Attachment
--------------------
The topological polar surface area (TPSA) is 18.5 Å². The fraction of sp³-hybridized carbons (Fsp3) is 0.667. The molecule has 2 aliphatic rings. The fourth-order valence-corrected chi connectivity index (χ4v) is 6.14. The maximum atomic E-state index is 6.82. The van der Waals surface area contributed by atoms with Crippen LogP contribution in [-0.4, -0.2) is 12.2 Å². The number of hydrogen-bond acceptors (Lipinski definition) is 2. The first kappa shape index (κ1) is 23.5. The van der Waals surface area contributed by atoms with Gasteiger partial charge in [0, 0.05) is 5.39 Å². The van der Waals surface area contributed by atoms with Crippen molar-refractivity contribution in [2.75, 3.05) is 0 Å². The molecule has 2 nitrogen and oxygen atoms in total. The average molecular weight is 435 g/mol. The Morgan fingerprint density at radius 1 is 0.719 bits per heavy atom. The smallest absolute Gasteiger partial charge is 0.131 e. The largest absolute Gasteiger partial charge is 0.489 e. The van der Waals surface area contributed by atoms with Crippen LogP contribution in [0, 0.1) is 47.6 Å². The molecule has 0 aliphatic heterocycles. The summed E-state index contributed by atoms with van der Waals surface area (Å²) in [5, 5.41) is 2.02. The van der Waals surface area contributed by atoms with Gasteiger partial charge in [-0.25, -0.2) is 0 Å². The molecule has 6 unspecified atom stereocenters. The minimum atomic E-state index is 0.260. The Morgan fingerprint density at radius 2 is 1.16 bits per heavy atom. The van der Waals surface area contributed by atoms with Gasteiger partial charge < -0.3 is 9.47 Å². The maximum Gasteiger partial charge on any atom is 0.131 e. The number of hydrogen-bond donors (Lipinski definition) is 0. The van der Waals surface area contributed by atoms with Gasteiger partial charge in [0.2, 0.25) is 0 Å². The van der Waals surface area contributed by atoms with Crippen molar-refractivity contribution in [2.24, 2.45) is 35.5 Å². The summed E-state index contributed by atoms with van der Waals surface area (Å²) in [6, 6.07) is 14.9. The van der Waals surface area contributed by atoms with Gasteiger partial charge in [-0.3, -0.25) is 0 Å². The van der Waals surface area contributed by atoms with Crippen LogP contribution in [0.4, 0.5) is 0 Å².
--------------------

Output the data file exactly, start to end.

The topological polar surface area (TPSA) is 18.5 Å². The fraction of sp³-hybridized carbons (Fsp3) is 0.667. The molecule has 2 aliphatic rings. The fourth-order valence-corrected chi connectivity index (χ4v) is 6.14. The maximum atomic E-state index is 6.82. The van der Waals surface area contributed by atoms with Crippen LogP contribution in [-0.4, -0.2) is 12.2 Å². The number of hydrogen-bond acceptors (Lipinski definition) is 2. The first kappa shape index (κ1) is 23.5. The van der Waals surface area contributed by atoms with Gasteiger partial charge in [0, 0.05) is 5.39 Å². The van der Waals surface area contributed by atoms with Crippen molar-refractivity contribution in [2.75, 3.05) is 0 Å². The molecule has 2 nitrogen and oxygen atoms in total. The average molecular weight is 435 g/mol. The Morgan fingerprint density at radius 1 is 0.719 bits per heavy atom. The smallest absolute Gasteiger partial charge is 0.131 e. The largest absolute Gasteiger partial charge is 0.489 e. The van der Waals surface area contributed by atoms with Crippen LogP contribution in [0, 0.1) is 47.6 Å². The molecule has 0 aliphatic heterocycles. The summed E-state index contributed by atoms with van der Waals surface area (Å²) in [5, 5.41) is 2.02. The van der Waals surface area contributed by atoms with Gasteiger partial charge in [-0.25, -0.2) is 0 Å². The molecule has 6 unspecified atom stereocenters. The minimum atomic E-state index is 0.260. The Morgan fingerprint density at radius 2 is 1.16 bits per heavy atom. The van der Waals surface area contributed by atoms with Gasteiger partial charge < -0.3 is 9.47 Å². The maximum Gasteiger partial charge on any atom is 0.131 e. The number of hydrogen-bond donors (Lipinski definition) is 0. The van der Waals surface area contributed by atoms with Gasteiger partial charge in [0.2, 0.25) is 0 Å². The van der Waals surface area contributed by atoms with Crippen molar-refractivity contribution in [2.24, 2.45) is 35.5 Å². The summed E-state index contributed by atoms with van der Waals surface area (Å²) in [6, 6.07) is 14.9. The van der Waals surface area contributed by atoms with Gasteiger partial charge in [-0.3, -0.25) is 0 Å². The van der Waals surface area contributed by atoms with Crippen LogP contribution in [0.4, 0.5) is 0 Å².